Shiroi Tsuki

The moon was supposed to be especially bright that night, so during my usual throws of insomnia I threw open my balcony doors and peered expectantly at the sky, but a thick layer of red smog obscured my view so resigned I resumed what felt like an endless period of tossing and turning.
Monday morning came and although I knew that I’d spent most of the night in sequential bouts of fitful, broken sleep, in a room that was more stale food and filthy clothes than surfaces and furniture, I still greeted the new week with my usual sense of hope, as if this week would be any different from the routinely predictable weeks that came before it. By the end of the working day I was impatiently waiting for my drug dealers response to a hurriedly sent text requesting more substances than I could take in one night and still get the amount of sleep that would allow me to function. Regardless the substances were there in the better part of an hour and I was sat on Grindr, the hook app reserved for the most promiscuous of city men, selecting potential candidates like choosing my starter, main and dessert off the set menu at a mid level restaurant. After around twenty minutes of procrastination and a decent amount of to and fro communication going on between me and my final choices, I finally rose to tidy (or at least hide) the majority of the articles in my room that I could not justify having cleaned away immediately, the rest, like a teenager, I shoved to the recesses of my room that could not been seen, at least not immediately.
It’s around this point, as usual, that I’d begin to feel apprehensive, despite trying to quell the feeling with line after line of powdered bravado. It seemed to be as if the more immediate the action of meeting one of these guys, the worse the anxiety.

 

He often played this game with himself, daring himself to act in a more free and reckless way. He often failed. This time however he sent his address to the guy on the top of his shortlist and tried to concentrate on the taste the drugs left on his tongue as a distraction.
The man was here in less than ten minutes and it wasn’t long before his clothes were left across the room in various states of disarray, their placement reminded him of how he felt internally. He closed his eyes, and concentrated on the taste the drugs left on his tongue. It was bitter, he was bitter.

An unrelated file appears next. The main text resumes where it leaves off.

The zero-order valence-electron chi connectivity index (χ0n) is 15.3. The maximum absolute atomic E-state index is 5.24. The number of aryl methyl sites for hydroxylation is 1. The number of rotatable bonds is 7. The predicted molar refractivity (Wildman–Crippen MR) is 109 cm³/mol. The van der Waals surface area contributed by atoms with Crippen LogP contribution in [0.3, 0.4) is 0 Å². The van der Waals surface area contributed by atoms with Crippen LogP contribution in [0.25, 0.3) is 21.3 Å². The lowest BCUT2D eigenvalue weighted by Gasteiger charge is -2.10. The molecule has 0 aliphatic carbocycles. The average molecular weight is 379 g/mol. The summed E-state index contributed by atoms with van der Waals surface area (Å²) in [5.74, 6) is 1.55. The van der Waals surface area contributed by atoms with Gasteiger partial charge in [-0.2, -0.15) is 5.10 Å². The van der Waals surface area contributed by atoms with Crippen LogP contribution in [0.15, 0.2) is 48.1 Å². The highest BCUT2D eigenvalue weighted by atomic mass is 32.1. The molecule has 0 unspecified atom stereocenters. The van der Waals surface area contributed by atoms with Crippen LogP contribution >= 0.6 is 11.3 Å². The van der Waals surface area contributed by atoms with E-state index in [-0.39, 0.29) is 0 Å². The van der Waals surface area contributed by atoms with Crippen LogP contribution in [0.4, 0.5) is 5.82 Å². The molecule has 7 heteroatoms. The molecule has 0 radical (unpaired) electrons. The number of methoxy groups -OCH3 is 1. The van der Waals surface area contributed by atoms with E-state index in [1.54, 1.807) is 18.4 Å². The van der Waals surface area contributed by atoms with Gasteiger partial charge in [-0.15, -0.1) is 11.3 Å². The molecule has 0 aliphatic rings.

Of course, the morning came and I stowed the leftover drugs in my top drawer after regarding my empty bed in dismay. I spent half an hour in the shower willing my pores to release the smell of drugs from my body and brushed my teeth twice. At work I registered my processes only twice, on arrival and when I departed. This routine had lasted all week this time. This is what I’d call a particularly bad week, loneliness mixed with necessity resulting in the eventuality of sex and scents of other men, drugs to quell the social anxiety, only to realize that none of them spoke more than 5 sentences. Some of them didn’t want to speak at all.

 

By the time the weekend came, he was a mess, one or two men a night turned into 10 a day. Small plastic bags littered his room and filled his pocket. Another man buzzed his apartment. The lack of sleep had him feeling euphoric.
This guy was slightly different than the ones before and seemed to have a subtle aversion to removing his clothes, in his vulnerable state he wondered if the guys demeanor was down to him, maybe the guy didn’t find him as desirable in real life as he did in his profile picture, it had happened before. The guy asked if he could go for a smoke, he showed the guy to the balcony, and offered him a cigarette he felt the drugs beginning to wear off and looked up at the sky. The moon was white, almost silver.

I saw the glint in the corner of my eye, felt the hand cover my mouth, I screamed as the incision was made severing my tendons. Blinding pain that filled up my very being with a helpless rage, only deepening when I realized I could not run, could not walk. He dragged me back in to the room, slamming the balcony door closed.

 

The neighbours would not care. They probably wouldn’t even notice.

On Monday morning he made my way to work, after trying to block out the sirens that filled the estate in the early hours of the morning. Cycling tiredly past he saw the coroners remove the sealed black body bag from the block of flats, it was clear it was a murder by the amount of blood on the staircase. The neighbour’s were shocked but not shocked enough to halt on their way to work. he wondered about what had happened briefly. But then carried on to work, he didn’t want to be late.

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